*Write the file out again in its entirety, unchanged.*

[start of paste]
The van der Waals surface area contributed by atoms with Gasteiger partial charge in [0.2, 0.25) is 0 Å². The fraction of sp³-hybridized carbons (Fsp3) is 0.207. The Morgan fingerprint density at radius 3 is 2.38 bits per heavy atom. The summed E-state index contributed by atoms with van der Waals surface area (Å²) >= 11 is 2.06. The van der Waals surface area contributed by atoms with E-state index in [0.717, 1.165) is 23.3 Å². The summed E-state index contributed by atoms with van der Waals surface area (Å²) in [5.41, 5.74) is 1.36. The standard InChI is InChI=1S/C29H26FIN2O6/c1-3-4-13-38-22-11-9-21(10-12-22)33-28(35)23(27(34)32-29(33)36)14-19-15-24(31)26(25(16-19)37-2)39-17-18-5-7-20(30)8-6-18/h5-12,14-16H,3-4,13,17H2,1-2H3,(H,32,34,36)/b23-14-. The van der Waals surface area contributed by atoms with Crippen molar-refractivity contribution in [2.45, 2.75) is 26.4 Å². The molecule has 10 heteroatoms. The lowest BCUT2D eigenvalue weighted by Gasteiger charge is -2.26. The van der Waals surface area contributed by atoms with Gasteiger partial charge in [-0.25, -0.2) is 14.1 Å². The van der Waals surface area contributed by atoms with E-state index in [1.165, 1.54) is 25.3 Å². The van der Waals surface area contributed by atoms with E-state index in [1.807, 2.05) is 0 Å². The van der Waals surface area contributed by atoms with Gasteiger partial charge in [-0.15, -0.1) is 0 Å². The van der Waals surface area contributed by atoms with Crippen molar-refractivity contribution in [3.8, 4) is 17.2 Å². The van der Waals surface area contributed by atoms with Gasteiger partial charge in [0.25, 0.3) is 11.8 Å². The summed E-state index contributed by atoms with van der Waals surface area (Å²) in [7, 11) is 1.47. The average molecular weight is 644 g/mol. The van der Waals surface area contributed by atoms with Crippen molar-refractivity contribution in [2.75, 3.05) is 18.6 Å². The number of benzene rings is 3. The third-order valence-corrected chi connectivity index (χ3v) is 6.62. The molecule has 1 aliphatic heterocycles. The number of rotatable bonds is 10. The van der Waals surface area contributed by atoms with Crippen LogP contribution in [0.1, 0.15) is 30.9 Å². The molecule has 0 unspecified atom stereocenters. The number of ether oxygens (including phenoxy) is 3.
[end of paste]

The van der Waals surface area contributed by atoms with Gasteiger partial charge in [0.2, 0.25) is 0 Å². The fraction of sp³-hybridized carbons (Fsp3) is 0.207. The Morgan fingerprint density at radius 3 is 2.38 bits per heavy atom. The summed E-state index contributed by atoms with van der Waals surface area (Å²) >= 11 is 2.06. The van der Waals surface area contributed by atoms with E-state index in [0.717, 1.165) is 23.3 Å². The summed E-state index contributed by atoms with van der Waals surface area (Å²) in [5.41, 5.74) is 1.36. The standard InChI is InChI=1S/C29H26FIN2O6/c1-3-4-13-38-22-11-9-21(10-12-22)33-28(35)23(27(34)32-29(33)36)14-19-15-24(31)26(25(16-19)37-2)39-17-18-5-7-20(30)8-6-18/h5-12,14-16H,3-4,13,17H2,1-2H3,(H,32,34,36)/b23-14-. The van der Waals surface area contributed by atoms with Crippen molar-refractivity contribution in [2.45, 2.75) is 26.4 Å². The molecule has 10 heteroatoms. The lowest BCUT2D eigenvalue weighted by Gasteiger charge is -2.26. The van der Waals surface area contributed by atoms with Gasteiger partial charge in [-0.25, -0.2) is 14.1 Å². The van der Waals surface area contributed by atoms with E-state index in [1.165, 1.54) is 25.3 Å². The van der Waals surface area contributed by atoms with E-state index in [1.807, 2.05) is 0 Å². The van der Waals surface area contributed by atoms with Gasteiger partial charge in [-0.15, -0.1) is 0 Å². The van der Waals surface area contributed by atoms with Crippen molar-refractivity contribution in [3.8, 4) is 17.2 Å². The van der Waals surface area contributed by atoms with Gasteiger partial charge in [0.25, 0.3) is 11.8 Å². The summed E-state index contributed by atoms with van der Waals surface area (Å²) in [7, 11) is 1.47. The average molecular weight is 644 g/mol. The van der Waals surface area contributed by atoms with Crippen molar-refractivity contribution in [2.75, 3.05) is 18.6 Å². The number of benzene rings is 3. The third-order valence-corrected chi connectivity index (χ3v) is 6.62. The molecule has 1 aliphatic heterocycles. The number of rotatable bonds is 10. The van der Waals surface area contributed by atoms with Crippen LogP contribution in [0.1, 0.15) is 30.9 Å². The molecule has 0 unspecified atom stereocenters. The number of ether oxygens (including phenoxy) is 3.